The Pirates are disintegrating as the season ends. Generically speaking that sort of thing is not necessarily on the GM. Usually that sort of thing gets a manager fired, whereas long-term ineptitude and a crappy roster get the GM fired. But two data points suggest that Pirates GM Neal Huntington is on the outs.
First: That story about the SEAL training stuff from last week. That reflects poorly on Huntington and his assistant Kyle Stark, and given that the story itself makes the point that neither the team owner or team president knew about the program suggests that, perhaps, someone close to them was putting that story out there.
Second: Over the weekend Huntington defended himself and the job he’s done, but made a conspicuous plea for the jobs of his underlings:
“If [owner] Bob [Nutting] or [team president] Frank [Coonelly] decide to make a change and they bring in a new general manager, that’s their call,” Huntington said. “I sure hope they don’t because I believe in the people we’re working with. I believe in what we’re doing, and I believe in how we’re doing it.”
Kind of gives one the vibe of a captain going down with the ship. Which has its own nobility to it, of course. But it does sorta seem like Huntington thinks he’s on the way out.
MLB.com’s Brian McTaggart reports that umpires Bob Davidson, John Hirschbeck, Jim Joyce, and Tim Welke have retired.
Davidson, 64, was known as “Balkin’ Bob” for his tendency to call pitchers for balks. Davidson has also made a name for himself picking fights with players and managers, as well as unnecessarily escalating situations.
Hirschbeck, 62, didn’t quite have the reputation Davidson had, but he had a couple of notable incidents on his profile as well. Last year, when ejecting Twins slugger Miguel Sano, Hirschbeck said, “Get the [expletive] out of here.” In 2013, he threw a drum of oil on a fire that very easily could’ve been snuffed out with Bryce Harper.
Joyce, 61, was a well-liked and well-respected umpire who will go down in history for one mistake. On June 2, 2010, Tigers starter Armando Galarraga was one out away from a perfect game. Indians second baseman Jason Donald hit a weak grounder about halfway between first and second base. Miguel Cabrera went to his right to field it and flipped to Galarraga covering first base. It was a close call, but Joyce incorrectly ruled Donald safe, ruining Galarraga’s perfect game. To both Joyce’s and Galarraga’s credit, both handled the mistake with the utmost class.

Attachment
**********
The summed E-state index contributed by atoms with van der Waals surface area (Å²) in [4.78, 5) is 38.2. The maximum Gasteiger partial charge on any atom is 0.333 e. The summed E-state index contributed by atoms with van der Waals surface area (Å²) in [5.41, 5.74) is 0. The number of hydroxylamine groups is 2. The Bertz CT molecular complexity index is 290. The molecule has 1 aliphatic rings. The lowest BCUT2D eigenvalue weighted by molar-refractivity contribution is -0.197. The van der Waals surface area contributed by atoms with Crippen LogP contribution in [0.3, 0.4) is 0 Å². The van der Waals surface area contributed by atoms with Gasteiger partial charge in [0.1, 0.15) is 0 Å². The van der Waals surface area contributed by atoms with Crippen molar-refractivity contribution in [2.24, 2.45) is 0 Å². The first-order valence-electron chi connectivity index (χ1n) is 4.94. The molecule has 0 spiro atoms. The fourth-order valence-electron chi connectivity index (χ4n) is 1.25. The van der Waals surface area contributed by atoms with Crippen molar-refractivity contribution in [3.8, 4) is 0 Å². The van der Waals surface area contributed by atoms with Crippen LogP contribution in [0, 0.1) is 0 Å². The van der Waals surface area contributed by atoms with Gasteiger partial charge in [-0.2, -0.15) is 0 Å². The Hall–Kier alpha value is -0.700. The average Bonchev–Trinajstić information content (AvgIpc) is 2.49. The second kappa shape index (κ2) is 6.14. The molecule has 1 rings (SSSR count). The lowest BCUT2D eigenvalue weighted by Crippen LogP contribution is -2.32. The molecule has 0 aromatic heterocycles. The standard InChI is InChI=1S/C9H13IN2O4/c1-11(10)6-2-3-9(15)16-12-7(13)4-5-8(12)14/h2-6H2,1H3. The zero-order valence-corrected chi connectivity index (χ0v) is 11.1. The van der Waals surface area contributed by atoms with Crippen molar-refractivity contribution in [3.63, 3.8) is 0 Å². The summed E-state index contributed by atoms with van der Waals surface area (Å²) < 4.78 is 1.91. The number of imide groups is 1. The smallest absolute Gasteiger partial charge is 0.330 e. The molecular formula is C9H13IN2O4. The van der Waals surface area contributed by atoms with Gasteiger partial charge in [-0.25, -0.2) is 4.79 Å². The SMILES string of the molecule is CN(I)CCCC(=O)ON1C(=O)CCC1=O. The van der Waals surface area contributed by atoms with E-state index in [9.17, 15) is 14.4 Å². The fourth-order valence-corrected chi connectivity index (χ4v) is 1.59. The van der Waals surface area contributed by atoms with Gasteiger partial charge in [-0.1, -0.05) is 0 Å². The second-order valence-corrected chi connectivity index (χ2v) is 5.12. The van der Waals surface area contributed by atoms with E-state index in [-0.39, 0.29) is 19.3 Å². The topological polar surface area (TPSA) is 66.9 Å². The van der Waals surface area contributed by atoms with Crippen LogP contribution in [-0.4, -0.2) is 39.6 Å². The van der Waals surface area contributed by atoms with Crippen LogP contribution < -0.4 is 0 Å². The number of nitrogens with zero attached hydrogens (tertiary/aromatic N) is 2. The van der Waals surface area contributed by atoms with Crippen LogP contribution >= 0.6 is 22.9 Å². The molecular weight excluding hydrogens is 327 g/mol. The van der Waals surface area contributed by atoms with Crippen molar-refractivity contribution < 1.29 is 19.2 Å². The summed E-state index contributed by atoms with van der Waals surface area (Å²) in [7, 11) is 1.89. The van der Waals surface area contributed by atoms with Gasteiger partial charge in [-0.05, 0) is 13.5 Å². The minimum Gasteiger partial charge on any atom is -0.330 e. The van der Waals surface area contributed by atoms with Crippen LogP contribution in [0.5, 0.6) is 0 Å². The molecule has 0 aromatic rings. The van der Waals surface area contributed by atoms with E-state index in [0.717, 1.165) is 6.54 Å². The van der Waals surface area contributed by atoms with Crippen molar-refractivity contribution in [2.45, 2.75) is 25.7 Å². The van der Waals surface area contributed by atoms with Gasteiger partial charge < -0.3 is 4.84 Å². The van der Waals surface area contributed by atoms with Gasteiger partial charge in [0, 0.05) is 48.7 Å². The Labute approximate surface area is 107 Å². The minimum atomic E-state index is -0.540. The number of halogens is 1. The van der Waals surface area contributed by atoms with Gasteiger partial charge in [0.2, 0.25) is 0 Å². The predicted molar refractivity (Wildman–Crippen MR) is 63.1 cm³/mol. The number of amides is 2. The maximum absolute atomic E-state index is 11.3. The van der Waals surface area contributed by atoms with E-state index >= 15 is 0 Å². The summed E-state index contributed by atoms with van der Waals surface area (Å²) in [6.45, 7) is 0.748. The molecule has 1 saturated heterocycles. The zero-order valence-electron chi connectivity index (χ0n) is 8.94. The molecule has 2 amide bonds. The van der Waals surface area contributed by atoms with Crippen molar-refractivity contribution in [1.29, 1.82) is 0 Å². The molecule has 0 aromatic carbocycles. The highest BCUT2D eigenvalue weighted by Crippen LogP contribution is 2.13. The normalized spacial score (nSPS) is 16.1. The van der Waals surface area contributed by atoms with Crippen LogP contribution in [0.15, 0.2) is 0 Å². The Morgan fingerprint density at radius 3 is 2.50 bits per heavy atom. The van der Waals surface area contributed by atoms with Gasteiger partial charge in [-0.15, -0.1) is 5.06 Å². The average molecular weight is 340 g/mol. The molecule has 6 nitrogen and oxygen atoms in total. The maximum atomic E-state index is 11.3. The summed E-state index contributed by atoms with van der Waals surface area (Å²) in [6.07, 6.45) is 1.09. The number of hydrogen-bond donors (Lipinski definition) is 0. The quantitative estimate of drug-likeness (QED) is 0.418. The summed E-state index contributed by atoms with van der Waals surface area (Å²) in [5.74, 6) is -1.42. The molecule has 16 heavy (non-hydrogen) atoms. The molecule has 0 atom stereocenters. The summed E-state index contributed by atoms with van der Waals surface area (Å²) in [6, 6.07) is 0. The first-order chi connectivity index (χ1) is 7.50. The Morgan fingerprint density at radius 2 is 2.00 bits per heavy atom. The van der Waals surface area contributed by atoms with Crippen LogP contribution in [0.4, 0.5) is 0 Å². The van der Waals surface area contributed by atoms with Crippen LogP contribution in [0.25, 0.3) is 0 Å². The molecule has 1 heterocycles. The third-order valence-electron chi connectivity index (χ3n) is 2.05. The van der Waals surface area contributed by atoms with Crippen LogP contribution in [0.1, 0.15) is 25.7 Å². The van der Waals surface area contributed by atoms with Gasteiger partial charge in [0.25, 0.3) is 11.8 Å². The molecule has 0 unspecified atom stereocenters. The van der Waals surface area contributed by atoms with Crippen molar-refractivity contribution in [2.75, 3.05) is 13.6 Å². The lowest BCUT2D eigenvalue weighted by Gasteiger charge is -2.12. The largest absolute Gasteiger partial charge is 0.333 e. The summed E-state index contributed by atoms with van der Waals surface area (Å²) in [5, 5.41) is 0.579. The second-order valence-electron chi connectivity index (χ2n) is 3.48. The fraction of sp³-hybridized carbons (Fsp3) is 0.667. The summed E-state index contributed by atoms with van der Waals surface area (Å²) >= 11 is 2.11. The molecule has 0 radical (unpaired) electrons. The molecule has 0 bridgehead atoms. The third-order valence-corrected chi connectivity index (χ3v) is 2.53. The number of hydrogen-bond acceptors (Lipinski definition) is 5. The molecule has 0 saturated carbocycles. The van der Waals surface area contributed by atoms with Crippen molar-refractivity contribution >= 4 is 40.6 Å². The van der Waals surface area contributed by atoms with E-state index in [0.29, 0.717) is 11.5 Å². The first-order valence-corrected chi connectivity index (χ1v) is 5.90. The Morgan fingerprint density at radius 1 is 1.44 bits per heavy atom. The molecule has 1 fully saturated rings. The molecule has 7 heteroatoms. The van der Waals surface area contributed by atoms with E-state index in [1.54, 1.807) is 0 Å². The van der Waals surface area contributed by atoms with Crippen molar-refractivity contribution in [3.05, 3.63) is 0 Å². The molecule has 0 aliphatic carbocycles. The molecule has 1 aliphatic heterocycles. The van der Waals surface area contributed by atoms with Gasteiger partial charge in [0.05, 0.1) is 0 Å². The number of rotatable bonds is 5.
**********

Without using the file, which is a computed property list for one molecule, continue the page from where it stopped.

Craig also wrote in detail about Joyce a few years ago. It’s worth a re-read.
Tim Welke, 59, actually announced his retirement last year, but I guess it wasn’t made official until recently. He underwent a left knee replacement procedure in January last year and then had his right knee replaced five months later.
CNBC, citing Reuters, reports that Facebook and Major League Baseball are in discussions to stream one game per week.
Streaming is becoming more and more ubiquitous as it’s a more convenient way for people to access media they like. MLB Advanced Media, which handles MLB’s streaming service, is worth several billions of dollars. Last year, Disney paid $1 billion to purchase a 33 percent stake in BAMTech, the independent company MLBAM launched for its streaming.
Millennials and “Generation Z,” in particular, are driving the streaming trend. Forbes, citing the Digital Democracy Survey in 2015, reported that 56 percent of millennials’ media consumption was done via computer, smartphone, tablet, or gaming device. Those 30 years and older rely on television to watch film and TV shows at a clip higher than 80 percent.
Twitter is already in the sports streaming arena. It streams MLB, NFL, and NHL games as well as the PGA Tour.